Author(s): Kester Mann
Last week, amid the current frenzy of deal-making engulfing UK operators, I paid another visit to a Westfield shopping centre in London to compare strategies at the point of sale.
It's hard not to notice just how far 4G smartphone prices have fallen. The lowest-priced pay-as-you-go deal I found was £65 for the Vodafone Smart 4 Turbo — a price that would have been unthinkable just 12 months ago but is bound to prove highly attractive to many Christmas shoppers. A greater emphasis on TV was also apparent, as operators position themselves for an assault on the multiplay market in 2015. However, networks appear to remain unconvinced about the opportunities in the wearables market, and few models were displayed prominently in the shops despite continued hype.
Vodafone's store put a leading focus on Now TV. The operator is offering access to the Internet TV service following a deal recently struck with Sky — a move consistent with Vodafone's strategy for inclusive content, aiming to drive higher data usage over 4G. The operator has already offered access to Netflix, Sky Sports and Spotify Premium with certain tariffs, and the company now includes a three-month Now TV movies pass for no extra charge in all Red 4G plans.
Sky and Vodafone have worked increasingly closely over the past year and I expect this relationship to continue ahead of Vodafone's launch of consumer broadband and TV services in early 2015.
A focus on own-brand devices was also evident. The Vodafone Smart 4 Turbo and Smart 4 Power phones were prominently positioned among the swathes of Samsung and Sony devices that adorned the shelves. The remarkably low prices should give a much-needed boost to Vodafone's sluggish 4G sales.
As expected, EE is heavily promoting its TV service, and has dedicated an area of store to it. The operator launched a TV set-top box in early November as part of a strategy to push hard into multiplay. Content is limited, but EE says the service is unique in several areas, its main selling point being the ability to allow up to four compatible tablets or smartphones to view different programmes at once. EE says that — at just £9.95 per month plus £15.75 line rental — it's the lowest-priced broadband and TV package with recording features in the UK.
The operator is also strongly promoting a prepaid offer whereby customers receive 100MB of free data every month when buying any smartphone or tablet. The UK prepaid market is becoming increasingly competitive as device prices fall, and I anticipate that greater attention will be given to this profitable segment in 2015. Such a strategy could be particularly significant for EE, which lost over 150,000 prepaid customers in 3Q14 alongside reports of increases for rivals O2 and Vodafone.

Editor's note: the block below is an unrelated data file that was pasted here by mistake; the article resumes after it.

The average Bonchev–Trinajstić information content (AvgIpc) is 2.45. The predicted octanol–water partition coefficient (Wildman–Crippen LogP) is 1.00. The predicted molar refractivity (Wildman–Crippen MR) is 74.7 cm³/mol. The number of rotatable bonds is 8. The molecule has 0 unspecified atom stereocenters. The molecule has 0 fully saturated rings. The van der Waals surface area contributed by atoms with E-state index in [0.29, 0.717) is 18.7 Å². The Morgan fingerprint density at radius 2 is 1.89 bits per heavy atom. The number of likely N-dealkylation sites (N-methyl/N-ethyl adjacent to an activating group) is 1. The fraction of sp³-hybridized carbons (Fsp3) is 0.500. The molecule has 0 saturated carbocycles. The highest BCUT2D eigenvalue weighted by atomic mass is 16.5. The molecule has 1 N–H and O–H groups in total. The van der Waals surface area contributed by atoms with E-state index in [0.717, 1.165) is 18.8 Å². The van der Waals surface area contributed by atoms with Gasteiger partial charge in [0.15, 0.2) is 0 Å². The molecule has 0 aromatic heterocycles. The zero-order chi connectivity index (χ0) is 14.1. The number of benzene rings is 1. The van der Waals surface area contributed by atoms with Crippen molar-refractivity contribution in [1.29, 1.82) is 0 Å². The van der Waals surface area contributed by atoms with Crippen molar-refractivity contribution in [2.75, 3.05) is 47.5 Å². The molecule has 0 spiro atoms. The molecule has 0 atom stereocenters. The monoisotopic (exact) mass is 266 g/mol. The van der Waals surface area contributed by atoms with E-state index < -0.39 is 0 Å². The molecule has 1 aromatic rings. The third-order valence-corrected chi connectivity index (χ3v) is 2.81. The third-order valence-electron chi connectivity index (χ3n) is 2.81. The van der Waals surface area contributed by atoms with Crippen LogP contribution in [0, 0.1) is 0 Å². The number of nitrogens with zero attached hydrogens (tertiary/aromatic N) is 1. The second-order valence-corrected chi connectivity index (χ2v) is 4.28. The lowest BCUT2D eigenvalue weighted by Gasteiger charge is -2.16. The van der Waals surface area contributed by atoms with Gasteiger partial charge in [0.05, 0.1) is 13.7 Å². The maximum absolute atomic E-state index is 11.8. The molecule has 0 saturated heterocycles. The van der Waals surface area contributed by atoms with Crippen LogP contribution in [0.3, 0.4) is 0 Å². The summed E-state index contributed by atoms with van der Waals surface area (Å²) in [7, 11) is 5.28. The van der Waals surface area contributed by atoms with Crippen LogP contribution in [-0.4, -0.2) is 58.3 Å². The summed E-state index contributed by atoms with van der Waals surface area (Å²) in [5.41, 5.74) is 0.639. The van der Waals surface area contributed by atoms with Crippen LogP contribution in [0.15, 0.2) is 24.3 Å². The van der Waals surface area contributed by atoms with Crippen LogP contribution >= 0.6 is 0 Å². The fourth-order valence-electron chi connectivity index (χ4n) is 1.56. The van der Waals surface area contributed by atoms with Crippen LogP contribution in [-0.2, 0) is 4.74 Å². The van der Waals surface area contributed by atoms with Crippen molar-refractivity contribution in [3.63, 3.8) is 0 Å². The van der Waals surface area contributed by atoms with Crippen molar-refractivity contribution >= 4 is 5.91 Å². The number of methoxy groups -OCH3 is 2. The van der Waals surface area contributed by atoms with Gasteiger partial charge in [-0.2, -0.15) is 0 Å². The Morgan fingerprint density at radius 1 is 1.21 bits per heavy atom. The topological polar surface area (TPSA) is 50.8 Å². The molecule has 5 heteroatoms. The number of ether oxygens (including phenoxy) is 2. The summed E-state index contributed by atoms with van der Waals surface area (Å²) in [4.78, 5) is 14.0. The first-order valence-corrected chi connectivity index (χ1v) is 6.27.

Three's recent move to ditch the One Plan was immediately apparent in its store. I was initially surprised about the move given the strong awareness of the tariff and important role it has played in recent customer growth. However, Three needed to simplify a complicated mix of tariff plans as it focuses on the key messages of inclusive 4G, free 0800 calls and Feel at Home, all of which continue to be strongly advertised in its stores. Three has moved away from unlimited tethering, a logical decision given the rising number of devices now owned by subscribers in the UK.
O2 is promoting its exclusive deal with Amazon to sell the Fire smartphone and tablet. The operator boasts a successful history in exclusive deals, having initially been the sole provider of the iPhone in the UK. The shop I visited had an area dedicated to Amazon that sat alongside similar spaces for Samsung and Sony devices. Customers buying the Amazon smartphone with 500MB of data can take the Fire HD7 tablet for just £1 and receive Amazon Prime, worth £79. Online, Amazon is selling the Fire smartphone with an O2 contract.
O2's shared data plan was less apparent in the shop, but allows up to ten devices can be added on a single plan with between 1GB and 20GB available to share. The operator very quietly launched the tariff in recent weeks, following in the footsteps of EE and Vodafone.
My trip revealed some interesting strategies, but I saw little that was truly game-changing. There was nothing on the connected home, for example, or even a hint at LTE-Advanced — even though EE and Vodafone say they have launched the technology. It may be that operators prefer to take the less risky approach to focussing on traditional areas such smartphones and tablets in the run-up to Christmas. However, it could indicate that they are readying for a bigger push into multiplay in the new year. The retail landscape is likely to transform once again.